So, if we in having issues in calling someone, sometimes I just turn on my airplane mode and then turn it off. After that it works good and fine, but how?
When you turn on your phone after having it turned off or having it in airplane mode, the first thing it does is turn on its little radio and shout at the top of its proverbial lungs, “HELLO?? IS ANYONE OUT THERE?? My ID number is <XXXXXXX>, I am subscribed with <cell phone company>, looking for service, please respond!”
If there are cell phone towers in the nearby area, they will all hear this shout. They will take down your phone’s ID data and run their databases to see if you are one of their customers. If any of the towers recognizes your phone, they will each answer back, “Yes, hello, I am Tower #<XXXXXXX>, I am ready to chat.”
Your phone hears the responses and does some math to determine which one seems to have the best connection. After making its selection, it will reach out to that tower and negotiate a connection. If that negotiation succeeds, you can start sending data to and receiving data from that tower. Typically, your phone will choose the best tower available.
If you’ve been roaming around a good distance, there is a chance that the tower your phone was previously connected to isn’t the best one you could be connected to. The towers are designed to detect when you get out of range and seamlessly hand over the job of talking to your phone as you roam, so you are always connected to a tower with decent signal without having to manually disconnect and reconnect at every hand-over, but you might not always get on the best one. By going into airplane mode and back out again, you close your connection with your current tower and start the process over from scratch. It is possible that by doing this, you may be cutting a connection to a suboptimal tower and be connecting to a better tower instead.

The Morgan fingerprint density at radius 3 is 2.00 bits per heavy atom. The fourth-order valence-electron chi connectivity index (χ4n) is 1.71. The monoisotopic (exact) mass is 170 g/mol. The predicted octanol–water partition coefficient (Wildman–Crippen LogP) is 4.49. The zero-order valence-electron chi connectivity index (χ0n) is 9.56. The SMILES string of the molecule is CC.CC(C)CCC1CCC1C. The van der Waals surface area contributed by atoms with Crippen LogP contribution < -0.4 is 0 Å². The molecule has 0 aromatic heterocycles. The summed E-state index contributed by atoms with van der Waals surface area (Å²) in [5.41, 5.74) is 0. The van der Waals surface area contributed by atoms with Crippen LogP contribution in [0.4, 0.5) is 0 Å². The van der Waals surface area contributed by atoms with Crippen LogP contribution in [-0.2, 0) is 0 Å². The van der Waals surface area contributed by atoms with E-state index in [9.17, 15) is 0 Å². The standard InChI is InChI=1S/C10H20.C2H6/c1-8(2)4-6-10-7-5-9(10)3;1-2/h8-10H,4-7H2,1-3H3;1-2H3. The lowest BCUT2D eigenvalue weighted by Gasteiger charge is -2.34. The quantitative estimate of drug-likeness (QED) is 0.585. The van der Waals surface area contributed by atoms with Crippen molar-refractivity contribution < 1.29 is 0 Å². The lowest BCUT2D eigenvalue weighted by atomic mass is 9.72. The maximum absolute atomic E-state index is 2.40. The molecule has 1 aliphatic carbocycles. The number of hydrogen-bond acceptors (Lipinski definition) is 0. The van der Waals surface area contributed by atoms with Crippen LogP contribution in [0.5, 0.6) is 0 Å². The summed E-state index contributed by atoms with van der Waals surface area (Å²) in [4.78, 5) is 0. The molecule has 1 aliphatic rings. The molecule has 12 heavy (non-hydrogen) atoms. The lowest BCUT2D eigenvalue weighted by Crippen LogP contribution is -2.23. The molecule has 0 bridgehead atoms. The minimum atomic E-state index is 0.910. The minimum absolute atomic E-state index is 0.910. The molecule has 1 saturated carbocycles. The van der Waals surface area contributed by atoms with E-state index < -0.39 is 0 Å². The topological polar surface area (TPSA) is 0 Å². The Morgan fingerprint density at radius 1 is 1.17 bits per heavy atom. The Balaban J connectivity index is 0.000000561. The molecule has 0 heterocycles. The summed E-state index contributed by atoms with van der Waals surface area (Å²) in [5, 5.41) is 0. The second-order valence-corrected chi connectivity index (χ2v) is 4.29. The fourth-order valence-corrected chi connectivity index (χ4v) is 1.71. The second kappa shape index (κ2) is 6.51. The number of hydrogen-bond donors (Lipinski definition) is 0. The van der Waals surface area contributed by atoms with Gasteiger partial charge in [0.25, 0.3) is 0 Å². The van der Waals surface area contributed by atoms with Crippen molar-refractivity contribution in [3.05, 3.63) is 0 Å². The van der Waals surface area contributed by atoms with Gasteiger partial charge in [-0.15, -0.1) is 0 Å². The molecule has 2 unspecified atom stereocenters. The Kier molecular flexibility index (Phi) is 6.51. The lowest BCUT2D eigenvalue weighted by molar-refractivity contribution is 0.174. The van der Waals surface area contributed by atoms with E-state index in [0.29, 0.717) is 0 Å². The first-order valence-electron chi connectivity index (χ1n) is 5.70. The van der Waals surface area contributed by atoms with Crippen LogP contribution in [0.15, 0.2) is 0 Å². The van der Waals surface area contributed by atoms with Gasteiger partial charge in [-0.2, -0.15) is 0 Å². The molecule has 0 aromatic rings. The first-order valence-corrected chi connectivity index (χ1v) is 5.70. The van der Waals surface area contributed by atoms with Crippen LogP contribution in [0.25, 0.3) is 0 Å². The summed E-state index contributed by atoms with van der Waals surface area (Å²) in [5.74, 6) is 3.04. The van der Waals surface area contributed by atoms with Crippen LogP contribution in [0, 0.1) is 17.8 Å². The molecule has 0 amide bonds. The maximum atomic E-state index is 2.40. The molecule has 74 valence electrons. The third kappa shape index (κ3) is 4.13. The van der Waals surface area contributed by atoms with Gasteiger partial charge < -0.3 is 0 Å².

Turning on Airplane mode turns off the wireless radio (i.e. the cellular network connection). Turning it off again, restarts it. Essentially you are “restarting” the radio. Just like you would restart a wifi router when it starts performing badly.